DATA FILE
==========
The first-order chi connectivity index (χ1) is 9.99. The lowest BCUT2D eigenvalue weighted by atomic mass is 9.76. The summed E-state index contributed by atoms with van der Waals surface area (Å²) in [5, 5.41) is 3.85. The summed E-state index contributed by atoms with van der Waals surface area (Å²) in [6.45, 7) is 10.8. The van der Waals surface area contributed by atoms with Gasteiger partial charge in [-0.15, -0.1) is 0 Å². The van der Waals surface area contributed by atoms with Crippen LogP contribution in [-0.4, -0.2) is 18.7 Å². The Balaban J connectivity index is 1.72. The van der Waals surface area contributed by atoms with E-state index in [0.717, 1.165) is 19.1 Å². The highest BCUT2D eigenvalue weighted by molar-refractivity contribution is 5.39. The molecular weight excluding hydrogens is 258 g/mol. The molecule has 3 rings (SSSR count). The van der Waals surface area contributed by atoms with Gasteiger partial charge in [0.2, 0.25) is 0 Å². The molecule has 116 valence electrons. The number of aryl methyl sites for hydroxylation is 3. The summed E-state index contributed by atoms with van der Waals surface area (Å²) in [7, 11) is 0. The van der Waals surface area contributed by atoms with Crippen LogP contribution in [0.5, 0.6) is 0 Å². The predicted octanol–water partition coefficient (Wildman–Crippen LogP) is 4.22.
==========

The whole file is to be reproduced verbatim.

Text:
The first-order chi connectivity index (χ1) is 9.99. The lowest BCUT2D eigenvalue weighted by atomic mass is 9.76. The summed E-state index contributed by atoms with van der Waals surface area (Å²) in [5, 5.41) is 3.85. The summed E-state index contributed by atoms with van der Waals surface area (Å²) in [6.45, 7) is 10.8. The van der Waals surface area contributed by atoms with Gasteiger partial charge in [-0.15, -0.1) is 0 Å². The van der Waals surface area contributed by atoms with Crippen LogP contribution in [-0.4, -0.2) is 18.7 Å². The Balaban J connectivity index is 1.72. The van der Waals surface area contributed by atoms with E-state index in [0.717, 1.165) is 19.1 Å². The highest BCUT2D eigenvalue weighted by molar-refractivity contribution is 5.39. The molecular weight excluding hydrogens is 258 g/mol. The molecule has 3 rings (SSSR count). The van der Waals surface area contributed by atoms with Gasteiger partial charge in [0.2, 0.25) is 0 Å². The molecule has 116 valence electrons. The number of aryl methyl sites for hydroxylation is 3. The summed E-state index contributed by atoms with van der Waals surface area (Å²) in [7, 11) is 0. The van der Waals surface area contributed by atoms with Crippen LogP contribution in [0.5, 0.6) is 0 Å². The predicted octanol–water partition coefficient (Wildman–Crippen LogP) is 4.22.